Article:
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Food hype in the UK often revolves around the capital, but when Peter and Jonray Sanchez-Iglesias brought Casamia into the public consciousness in 2009, they did so from the quaint Bristol suburbs of Westbury-on-Trym. Casamia had started life as a neighbourhood trattoria - founded by their father Paco - but just over a decade on, the two brothers had turned it into an progressive, fine dining powerhouse. Even more incredible, much of their cooking was self-taught, and absorbed from whatever cookbooks they could lay their hands on. 'Our first book was Gordon Ramsay Secrets,' says Peter. 'We just kept flicking through and taking inspiration from it. Then we got the French Laundry book, and the El Bulli book for Christmas.'
Fed on cookbooks and powered by unbridled youthful determination, the pair made Casamia into, legitimately, one of the best restaurants in the country - a fixture in top ten lists, and a darling of the 'there are good restaurants outside London' crowd. Casamia maintained that reputation until it sadly closed in 2022 - a casualty of Coronavirus and the subsequent cost of living crisis.
By then, though, Peter had other restaurants to think about. The Sanchez family opened Paco Tapas in 2016, and Peter was also approached by American hotelier and businessman Andre Balazs to collaborate on a restaurant at the top of The Standard Hotel in King's Cross, which became Decimo. 'At the time we were turning down a lot of offers, but as soon as I came and stood in this space, I was like, “hell yeah”. I knew it was going to happen,’ says Peter. ‘It was the perfect situation for us, because you have the infrastructure behind you with the hotel, but it’s a standalone restaurant.’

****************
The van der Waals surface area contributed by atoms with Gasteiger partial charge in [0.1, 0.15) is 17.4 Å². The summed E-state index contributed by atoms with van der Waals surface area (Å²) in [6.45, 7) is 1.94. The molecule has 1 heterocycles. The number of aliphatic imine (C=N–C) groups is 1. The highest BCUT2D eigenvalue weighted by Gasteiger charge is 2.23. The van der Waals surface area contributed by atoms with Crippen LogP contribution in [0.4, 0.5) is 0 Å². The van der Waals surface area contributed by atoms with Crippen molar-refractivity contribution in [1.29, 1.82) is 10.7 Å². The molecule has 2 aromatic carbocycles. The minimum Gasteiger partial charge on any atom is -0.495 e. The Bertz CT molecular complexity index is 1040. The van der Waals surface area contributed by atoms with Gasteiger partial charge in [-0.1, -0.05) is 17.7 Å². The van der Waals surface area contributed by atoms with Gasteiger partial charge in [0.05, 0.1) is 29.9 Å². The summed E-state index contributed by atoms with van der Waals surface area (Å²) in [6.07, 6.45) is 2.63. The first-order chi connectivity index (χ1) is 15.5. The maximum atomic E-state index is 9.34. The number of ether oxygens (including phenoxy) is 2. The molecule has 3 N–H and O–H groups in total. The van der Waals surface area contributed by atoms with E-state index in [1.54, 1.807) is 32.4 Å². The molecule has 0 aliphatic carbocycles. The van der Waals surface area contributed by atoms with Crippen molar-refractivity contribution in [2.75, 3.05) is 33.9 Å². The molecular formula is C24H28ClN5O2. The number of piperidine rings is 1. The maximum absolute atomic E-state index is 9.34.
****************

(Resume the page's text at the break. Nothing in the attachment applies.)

Jonray sadly passed away in 2015 after a long battle with cancer, but Peter and his family continue to be a constant presence in the restaurants, both front and back of house. 'When Jonray first came into the kitchen with me, he questioned everything,' says Peter. 'That was really influential for me. That's where we started to build our knowledge and our creativity, and we just kept pushing things forward.'